Glucose (Blood) Tests-Drug

How the Drug Works

Specially treated test strips indicate the blood glucose concentration. Regular monitoring of glucose aids in the control of diabetes. It will help determine medication, dietary and exercise needs and help decrease the complications (eg, neuropathies, retinopathies) and problems during pregnancy.

Uses

To monitor blood glucose levels In diabetics. To aid in control of the condition.

To aid in determining medication regimes, diet, and exercise programs for diabetics.

To help prevent development of complications during pregnancy.

Specimen Collection and Handling: All blood glucose test strips require a finger or earlobe stick. An automatic lancet device punctures the skin to obtain a single drop of blood. A manual lancet is more painful and laceration size and puncture depth cannot be predicted. These are important because they control the volume of the drop of blood. The size of the test pad varies among manufacturers. It must be completely covered with blood.

A single drop of blood is placed on the test strip. Begin timing when the test pad is covered completely. In some tests, the blood drop is wiped from the test strip at the end of the timed period. Timing is critical. The wiping or blotting technique and the recommended tissue paper or cotton for blotting may vary by manufacturer. The test strip is placed in the glucose meter. The results are read from the meter display. The visual test is read against the color key.

Storage and handling: A bottle of test strips can be used for 4 months after being opened. Always write the date the bottle is first opened on the bottle label. Never use the test strips past the expiration date indicated on the bottle label or foil packet. Use of strips beyond the expiration date may yield inaccurate results.

Keep unused test strips in the original bottle with cap tightly closed. Always replace the cap immediately and tightly. Never transfer test strips to another bottle. Leave the drying agent in the bottie. The drying agent absorbs moisture and keeps the strips dry. Never put cotton or other material in the bottle. Do not use discolored strips. Keep your fingers or other objects from touching the test pads before testing. Touching the pads could cause inaccurate test results.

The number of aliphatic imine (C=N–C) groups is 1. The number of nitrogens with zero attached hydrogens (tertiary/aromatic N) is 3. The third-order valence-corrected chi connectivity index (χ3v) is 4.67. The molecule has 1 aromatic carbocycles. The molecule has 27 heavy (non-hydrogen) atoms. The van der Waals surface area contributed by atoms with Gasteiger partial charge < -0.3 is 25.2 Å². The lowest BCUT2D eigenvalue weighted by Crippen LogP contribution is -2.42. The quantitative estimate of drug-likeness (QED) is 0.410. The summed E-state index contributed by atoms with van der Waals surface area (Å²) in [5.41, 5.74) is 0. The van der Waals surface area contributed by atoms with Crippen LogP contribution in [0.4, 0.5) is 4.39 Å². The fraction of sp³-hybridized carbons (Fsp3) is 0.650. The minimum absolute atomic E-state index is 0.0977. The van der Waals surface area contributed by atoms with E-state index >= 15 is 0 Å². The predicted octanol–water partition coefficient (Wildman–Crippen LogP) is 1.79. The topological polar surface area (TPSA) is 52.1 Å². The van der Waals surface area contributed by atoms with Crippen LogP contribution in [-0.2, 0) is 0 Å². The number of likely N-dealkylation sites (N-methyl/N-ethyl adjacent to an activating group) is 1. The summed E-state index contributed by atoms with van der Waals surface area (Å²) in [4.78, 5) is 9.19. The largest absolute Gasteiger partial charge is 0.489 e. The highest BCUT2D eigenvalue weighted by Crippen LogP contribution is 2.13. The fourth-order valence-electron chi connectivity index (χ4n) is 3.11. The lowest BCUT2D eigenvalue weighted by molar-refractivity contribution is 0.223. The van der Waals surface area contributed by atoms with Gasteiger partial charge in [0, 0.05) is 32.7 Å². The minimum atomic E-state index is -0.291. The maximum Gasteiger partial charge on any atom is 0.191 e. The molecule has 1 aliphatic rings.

Keep strip vial away from small children. A child could choke on the cap or drying agent, which could be harmful if swallowed. Store at room temperature (59° to 86°F). Do not store bottle in direct sunlight. Do not freeze. Do not store in cabinets with bleach or products containing bleach.

Drug Interactions:

Tell your doctor or pharmacist if you are taking or planning to take any overthe-counter or prescription medications or dietary supplements while testing for blood glucose. The following drugs and drug classes may interact with the test to cause questionable results:

Acetaminophen (eg, Tylenol)

Fluoride

Aspirin (large amounts)

Methyldopa (large amounts)

Dopamine (large amounts)

Vitamin C

Guidelines for Use

Follow instructions on the label exactly.

Monitor blood for glucose as prescribed. Monitor urine ketones if your blood glucose level has been greater than 300 mg/dL for 2 consecutive blood glucose determinations.

Blood glucose monitoring is recommended to achieve normal blood sugar levels. Keep track of your blood glucose results so that adjustments in your treatment program can be made more easily.

Participate in a thorough diabetes education program so that you understand diabetes and all aspects of its treatment, including diet, exercise, personal hygiene and how to self-monitor blood glucose.

Apply the blood drop, time the reaction, blot the test pads and read the test results the same way each time you do the test.

Diabetics – Monitor glucose: When you have a cold, the flu or any other kind of illness. When you “feel” the signs of low or high blood sugar (greater than 240 mg/dL) or when your blood sugar is well over the range your doctor has set for you (if you do blood glucose monitoring). When you are under unusual physical or emotional stress. During pregnancy or after a testing pattern has been established with your doctor or educator.

Have all the materials you need before beginning the test: Test strips, timer (stop watch or watch with a second hand), sterile lancet, cotton or rayon balls, alcohol wipes, and glucose meter.

Color vision is needed to properly read visual, but not meter, test results. Have someone else confirm the visual test results if in doubt.

Quality control and sample tests may be required before testing.

If test results seem questionable, check expiration date on the label, repeat the test using a new test strip, run controls, check glucose meter and check procedure (timing).

If you are unable to identify the cause of a low or high test result, contact your doctor or diabetes educator. Know the symptoms of hypergly cemia (high blood sugar), which include thirst, hunger and frequent and excessive urination and those of hypoglycemia (low blood sugar), which include trembling, sweating, blurred vision, rapid heartbeat, and tingling or numbness around mouth or fingertips.

If you experience stomach pain, vomiting or difficulty breathing, contact your doctor immediately.

Individuals with high uric acid, bilirubin cholesterol, triglyceride or hematocrit levels may have lowered glucose levels.

Diabetes education may be obtained through your local chapter of the American Diabetes Association.